BBC’s Mind Control TV Is Here
We’ve all heard about the Mind-Controlled prosthetic, drones and exoskeletons, all of these are very advanced. What we actually require is the usage of Mind Control technology in something that is a little more routine and ordinary for us. The BBC’s “Mind Control TV” prototype, is just the thing we’re looking for. This gadget promises a future where the users won’t even have to lift the remote. Users can perform all the tasks using the technology.
BBC’s Digital Division are the ones developing the prototype, which is kind of how the organization plans innovation by using new and emerging technologies. The aim of this research is to give program makers, technologists and others an idea of how the future might be and how they can use this tech in future, according to Cyrus Saihan, Head of Business Development for the Division.
Saihan explains how the organization believes in the potential of this technology and how it can improve accessibility, especially for the handicapped users. And this can lead to the development of a new type of User Interface. For example, better means of accessing digital and media services can be provided to those suffering from locked-in syndrome. Another example is that the drivers can simply think of a certain radio channel and switch it on, without having to take off their hands off the wheel.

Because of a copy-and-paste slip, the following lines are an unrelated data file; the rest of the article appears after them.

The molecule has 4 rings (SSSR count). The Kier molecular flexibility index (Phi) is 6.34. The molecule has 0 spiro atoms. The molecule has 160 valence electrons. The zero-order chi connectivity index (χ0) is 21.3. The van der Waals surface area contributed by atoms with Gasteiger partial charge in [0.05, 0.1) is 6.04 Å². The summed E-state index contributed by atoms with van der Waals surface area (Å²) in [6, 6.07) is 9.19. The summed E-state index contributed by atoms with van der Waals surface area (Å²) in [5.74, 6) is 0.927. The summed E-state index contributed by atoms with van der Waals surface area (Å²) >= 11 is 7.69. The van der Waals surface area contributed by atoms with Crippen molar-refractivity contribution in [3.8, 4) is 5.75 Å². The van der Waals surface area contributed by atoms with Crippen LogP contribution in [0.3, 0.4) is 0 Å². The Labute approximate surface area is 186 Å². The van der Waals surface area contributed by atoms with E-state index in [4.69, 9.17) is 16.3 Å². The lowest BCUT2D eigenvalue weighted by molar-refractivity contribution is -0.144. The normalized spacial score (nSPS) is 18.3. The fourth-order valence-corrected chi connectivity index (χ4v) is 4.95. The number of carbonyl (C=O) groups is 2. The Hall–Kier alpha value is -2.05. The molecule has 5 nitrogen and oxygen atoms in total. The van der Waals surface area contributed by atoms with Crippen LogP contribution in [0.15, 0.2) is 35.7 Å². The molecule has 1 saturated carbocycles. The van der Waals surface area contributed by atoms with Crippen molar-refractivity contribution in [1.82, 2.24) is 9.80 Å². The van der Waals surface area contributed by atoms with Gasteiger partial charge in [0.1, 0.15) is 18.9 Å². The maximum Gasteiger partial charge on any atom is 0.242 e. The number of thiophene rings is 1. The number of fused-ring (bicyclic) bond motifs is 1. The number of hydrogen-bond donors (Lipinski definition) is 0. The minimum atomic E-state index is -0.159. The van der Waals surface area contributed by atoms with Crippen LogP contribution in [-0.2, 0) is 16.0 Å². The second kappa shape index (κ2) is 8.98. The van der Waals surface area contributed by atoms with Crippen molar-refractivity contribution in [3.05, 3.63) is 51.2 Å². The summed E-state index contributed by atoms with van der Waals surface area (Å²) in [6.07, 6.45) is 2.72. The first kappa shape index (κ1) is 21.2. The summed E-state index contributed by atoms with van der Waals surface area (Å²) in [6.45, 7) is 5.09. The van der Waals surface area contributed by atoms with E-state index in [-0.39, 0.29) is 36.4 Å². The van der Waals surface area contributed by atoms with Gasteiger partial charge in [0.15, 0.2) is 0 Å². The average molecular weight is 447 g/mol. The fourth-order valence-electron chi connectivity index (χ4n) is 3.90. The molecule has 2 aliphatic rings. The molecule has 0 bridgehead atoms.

This prototype employs a low-cost electroencephalography (EEG) brainwave reading headset, similar to those we saw in Melomind and Muse Brain-Training Apps. The electrical activity of the brain us measured by this headset and the accompanying app(experimental), determines whether to use “concentration” mode or “meditation” for controlling.
This app measures the concentration level of a user for a certain task and performs the task once a certain concentration level is acheived on the “volume bar”. Users are provided with five popular BBC shows, every 10 seconds, a different show is highlighted. And when the user wants to select the program, they need to concentrate for 10 seconds and then the program starts playing.
During the first run of the app, 10 BBC staff members tried out the app, some of them acheived more success than others. According to Saihan, all 10 of the staff members got the app to work somehow. This prototype system is very basic, still it provides proof-of-concept and will inform future investigation.